We support a long term project translating the Bible into tribal languages of the native population of South America. These are amongst the poorest communities in South America and often live in the most inhospitable parts of the continent. Many people are illiterate and CMS - SAMS is involved in developing literacy classes so that people can read the Bible. Bringing the Bible to oppressed communities can bring them to Christ.
Michael & Silvia Browne, serving in Northern Argentina
Michael, from Suffolk, and his Argentine wife live just outside Salta in Northern Argentina. Since the mid-90s he worked with a team of three native-speakers on the translation of the New Testament into the Toba language. The work was completed in 2009 and was presented to the Toba communities in August 2010. Mike and Silvia live in Salta with their sons Kevin and Chris, and Mike continues to visit the Tobas, and to prepare materials to help them read their new translation. The Toba people requested a missionary presence in the 1920s after seeing the effect of the gospel upon their neighbours, the Wichi.
Tim Curtis, serving in Paraguay
Tim is coordinator of a Bible translation project which began in the 1980s. The language is Enxet of the Paraguayan Chaco and the New Testament was dedicated in 1997. A team of translators now work on the Old Testament under Tim’s guidance, based at a specially built office in Río Verde. The complete Bible will be another milestone for a people first evangelised by ‘the Livingstone of South America’, SAMS’ pioneer missionary Wilfred Barbrooke Grubb, in the late 19th century.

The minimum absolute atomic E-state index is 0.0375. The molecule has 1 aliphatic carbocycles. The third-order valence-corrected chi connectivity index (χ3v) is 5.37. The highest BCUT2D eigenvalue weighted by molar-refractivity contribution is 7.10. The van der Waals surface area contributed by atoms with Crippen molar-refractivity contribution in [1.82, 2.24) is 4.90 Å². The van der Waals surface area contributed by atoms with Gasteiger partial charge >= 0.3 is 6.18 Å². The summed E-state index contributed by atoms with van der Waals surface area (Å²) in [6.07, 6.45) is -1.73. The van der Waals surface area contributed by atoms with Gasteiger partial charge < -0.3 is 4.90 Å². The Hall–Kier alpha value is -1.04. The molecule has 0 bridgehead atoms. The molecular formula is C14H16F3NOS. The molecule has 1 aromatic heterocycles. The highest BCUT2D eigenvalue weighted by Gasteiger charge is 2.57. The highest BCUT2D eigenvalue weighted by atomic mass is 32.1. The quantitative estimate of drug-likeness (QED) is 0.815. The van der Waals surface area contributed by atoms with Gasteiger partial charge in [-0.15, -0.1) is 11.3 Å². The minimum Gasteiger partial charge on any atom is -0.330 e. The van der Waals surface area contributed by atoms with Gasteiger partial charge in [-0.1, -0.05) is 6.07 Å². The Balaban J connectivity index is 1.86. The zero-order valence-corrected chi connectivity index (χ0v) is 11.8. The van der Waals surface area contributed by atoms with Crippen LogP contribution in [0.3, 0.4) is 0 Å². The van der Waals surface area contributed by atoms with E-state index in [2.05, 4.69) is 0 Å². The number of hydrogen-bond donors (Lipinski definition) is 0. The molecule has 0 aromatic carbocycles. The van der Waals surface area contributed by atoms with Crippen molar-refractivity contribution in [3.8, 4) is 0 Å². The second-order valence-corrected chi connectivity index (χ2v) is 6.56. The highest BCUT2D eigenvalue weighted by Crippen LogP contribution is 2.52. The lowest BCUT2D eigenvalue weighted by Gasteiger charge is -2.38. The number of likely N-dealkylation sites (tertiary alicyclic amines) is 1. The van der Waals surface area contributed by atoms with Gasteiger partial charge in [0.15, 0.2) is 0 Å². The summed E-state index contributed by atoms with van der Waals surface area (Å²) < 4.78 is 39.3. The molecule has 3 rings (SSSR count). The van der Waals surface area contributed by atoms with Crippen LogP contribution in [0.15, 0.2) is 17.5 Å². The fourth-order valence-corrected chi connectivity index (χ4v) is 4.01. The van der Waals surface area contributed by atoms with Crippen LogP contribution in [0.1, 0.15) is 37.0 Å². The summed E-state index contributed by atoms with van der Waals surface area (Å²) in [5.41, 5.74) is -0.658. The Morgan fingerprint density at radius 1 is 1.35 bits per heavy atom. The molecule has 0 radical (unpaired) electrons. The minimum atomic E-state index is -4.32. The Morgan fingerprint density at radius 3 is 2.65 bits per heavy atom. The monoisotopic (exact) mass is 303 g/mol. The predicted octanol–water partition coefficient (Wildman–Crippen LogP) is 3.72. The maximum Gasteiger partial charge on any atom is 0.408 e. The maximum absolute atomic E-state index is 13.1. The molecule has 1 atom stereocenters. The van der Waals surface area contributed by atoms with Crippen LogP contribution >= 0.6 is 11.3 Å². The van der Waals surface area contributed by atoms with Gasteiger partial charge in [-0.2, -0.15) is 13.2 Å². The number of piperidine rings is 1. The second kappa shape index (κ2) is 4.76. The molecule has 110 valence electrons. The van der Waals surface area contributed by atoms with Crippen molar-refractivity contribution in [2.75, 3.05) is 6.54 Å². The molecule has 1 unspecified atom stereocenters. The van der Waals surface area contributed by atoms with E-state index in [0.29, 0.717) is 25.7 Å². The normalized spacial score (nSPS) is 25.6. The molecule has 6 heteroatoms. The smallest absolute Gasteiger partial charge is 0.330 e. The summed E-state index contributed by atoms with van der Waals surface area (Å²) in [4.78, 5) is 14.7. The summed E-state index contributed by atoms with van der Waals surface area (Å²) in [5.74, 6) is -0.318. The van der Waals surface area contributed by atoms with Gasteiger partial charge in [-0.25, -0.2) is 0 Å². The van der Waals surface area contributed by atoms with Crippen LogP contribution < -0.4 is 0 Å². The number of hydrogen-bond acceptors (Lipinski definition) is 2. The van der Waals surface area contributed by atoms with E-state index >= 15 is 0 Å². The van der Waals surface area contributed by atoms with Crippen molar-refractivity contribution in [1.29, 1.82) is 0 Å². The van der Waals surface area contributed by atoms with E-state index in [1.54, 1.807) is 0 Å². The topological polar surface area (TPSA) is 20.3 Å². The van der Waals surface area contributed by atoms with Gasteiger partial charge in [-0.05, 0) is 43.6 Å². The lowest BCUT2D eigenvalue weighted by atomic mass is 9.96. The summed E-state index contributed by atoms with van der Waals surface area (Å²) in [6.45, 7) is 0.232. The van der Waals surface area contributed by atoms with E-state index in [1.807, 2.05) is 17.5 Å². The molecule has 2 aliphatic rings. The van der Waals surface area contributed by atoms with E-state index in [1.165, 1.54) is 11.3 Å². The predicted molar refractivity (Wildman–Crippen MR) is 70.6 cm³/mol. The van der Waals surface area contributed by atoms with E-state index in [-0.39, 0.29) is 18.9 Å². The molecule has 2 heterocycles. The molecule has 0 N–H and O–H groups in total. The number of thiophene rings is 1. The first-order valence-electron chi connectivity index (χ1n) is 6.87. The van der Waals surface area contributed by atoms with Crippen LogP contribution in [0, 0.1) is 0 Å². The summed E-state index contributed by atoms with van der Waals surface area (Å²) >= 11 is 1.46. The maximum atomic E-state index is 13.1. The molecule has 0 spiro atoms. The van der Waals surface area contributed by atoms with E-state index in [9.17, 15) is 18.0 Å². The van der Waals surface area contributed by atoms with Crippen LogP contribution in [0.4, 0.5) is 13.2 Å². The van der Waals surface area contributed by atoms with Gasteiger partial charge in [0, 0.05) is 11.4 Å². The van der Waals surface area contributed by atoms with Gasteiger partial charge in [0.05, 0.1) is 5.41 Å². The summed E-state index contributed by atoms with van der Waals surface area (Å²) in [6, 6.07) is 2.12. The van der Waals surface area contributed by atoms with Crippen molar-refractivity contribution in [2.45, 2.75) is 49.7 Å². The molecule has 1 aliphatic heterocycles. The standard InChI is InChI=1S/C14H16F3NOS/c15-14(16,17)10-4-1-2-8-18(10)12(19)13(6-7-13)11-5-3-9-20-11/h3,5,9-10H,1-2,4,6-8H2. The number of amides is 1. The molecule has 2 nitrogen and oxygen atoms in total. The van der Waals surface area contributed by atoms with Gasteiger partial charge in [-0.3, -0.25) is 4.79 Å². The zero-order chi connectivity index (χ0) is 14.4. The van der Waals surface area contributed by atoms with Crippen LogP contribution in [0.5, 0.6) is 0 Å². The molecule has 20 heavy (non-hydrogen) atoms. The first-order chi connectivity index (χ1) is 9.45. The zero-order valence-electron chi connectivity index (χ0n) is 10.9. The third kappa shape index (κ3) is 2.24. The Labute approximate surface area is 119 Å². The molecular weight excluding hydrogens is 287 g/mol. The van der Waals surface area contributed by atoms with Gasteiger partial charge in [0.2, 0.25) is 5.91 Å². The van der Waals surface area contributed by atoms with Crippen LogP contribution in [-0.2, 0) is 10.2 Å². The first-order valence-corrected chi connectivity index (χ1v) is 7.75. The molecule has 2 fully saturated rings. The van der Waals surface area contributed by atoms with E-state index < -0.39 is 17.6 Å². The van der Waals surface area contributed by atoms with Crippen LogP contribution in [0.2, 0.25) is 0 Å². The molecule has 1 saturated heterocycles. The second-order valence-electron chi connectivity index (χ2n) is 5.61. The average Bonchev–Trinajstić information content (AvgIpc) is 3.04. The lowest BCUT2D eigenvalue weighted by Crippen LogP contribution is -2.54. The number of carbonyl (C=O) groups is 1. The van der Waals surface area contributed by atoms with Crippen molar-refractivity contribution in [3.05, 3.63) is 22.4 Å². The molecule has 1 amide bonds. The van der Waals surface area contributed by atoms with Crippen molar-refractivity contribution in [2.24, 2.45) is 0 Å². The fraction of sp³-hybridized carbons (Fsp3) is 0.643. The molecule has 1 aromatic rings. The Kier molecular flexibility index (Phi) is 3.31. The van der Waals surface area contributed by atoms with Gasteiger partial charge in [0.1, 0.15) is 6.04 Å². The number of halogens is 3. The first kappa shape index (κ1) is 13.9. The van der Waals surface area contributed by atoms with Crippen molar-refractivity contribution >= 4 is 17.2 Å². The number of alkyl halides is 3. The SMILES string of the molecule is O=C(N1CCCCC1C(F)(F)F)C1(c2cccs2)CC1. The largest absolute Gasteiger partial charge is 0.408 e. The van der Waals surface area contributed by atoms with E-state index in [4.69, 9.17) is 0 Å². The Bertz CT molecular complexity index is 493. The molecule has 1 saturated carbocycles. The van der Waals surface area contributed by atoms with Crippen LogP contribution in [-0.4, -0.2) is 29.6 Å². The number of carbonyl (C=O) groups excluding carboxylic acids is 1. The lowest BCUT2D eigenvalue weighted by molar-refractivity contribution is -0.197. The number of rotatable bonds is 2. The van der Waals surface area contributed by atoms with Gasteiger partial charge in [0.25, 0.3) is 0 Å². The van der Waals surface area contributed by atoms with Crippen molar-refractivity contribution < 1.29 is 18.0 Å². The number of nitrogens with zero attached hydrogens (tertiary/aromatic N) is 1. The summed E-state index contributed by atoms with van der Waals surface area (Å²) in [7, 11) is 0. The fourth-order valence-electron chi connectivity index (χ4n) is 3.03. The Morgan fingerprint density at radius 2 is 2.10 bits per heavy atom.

For centuries the Wichi Indians have lived in the scrub forest of Northern Argentina as hunter/gatherers. Now this way of life is threatened by the relentless advance of civilisation. The forest is being chopped down and many Indians thrown off their land, or they have difficulty pursuing traditional methods of finding food. There are few jobs.
They have turned to craft production as a means of survival and keeping their culture alive. All items are hand-crafted in four scented local hard woods, beautifully finished and polished, thus enabling them to continue living in the forest and able to work in their own homes. By purchasing Siwok Crafts you help the Indians survive in their native land while they earn a living wage in their harsh environment, maintain self-respect and retain their culture and thus restore their dignity.
What happens to that revenue? Firstly, the Wichi are paid fairly for their work at source by Alec Deane when he travels fortnightly to Misión Chaqueña to purchase the crafts. Secondly, the Trust has sent surplus monies through SAMS into a discretionary fund which distributes it where most needed in the Chaco via Asociana. Asociana is the social justice organisation of the Anglican Church in Northern Argentina, working amongst the indigenous indian people the Wichi.
WEBSITES: CMS - Latin America (SAMS) SAMS Ireland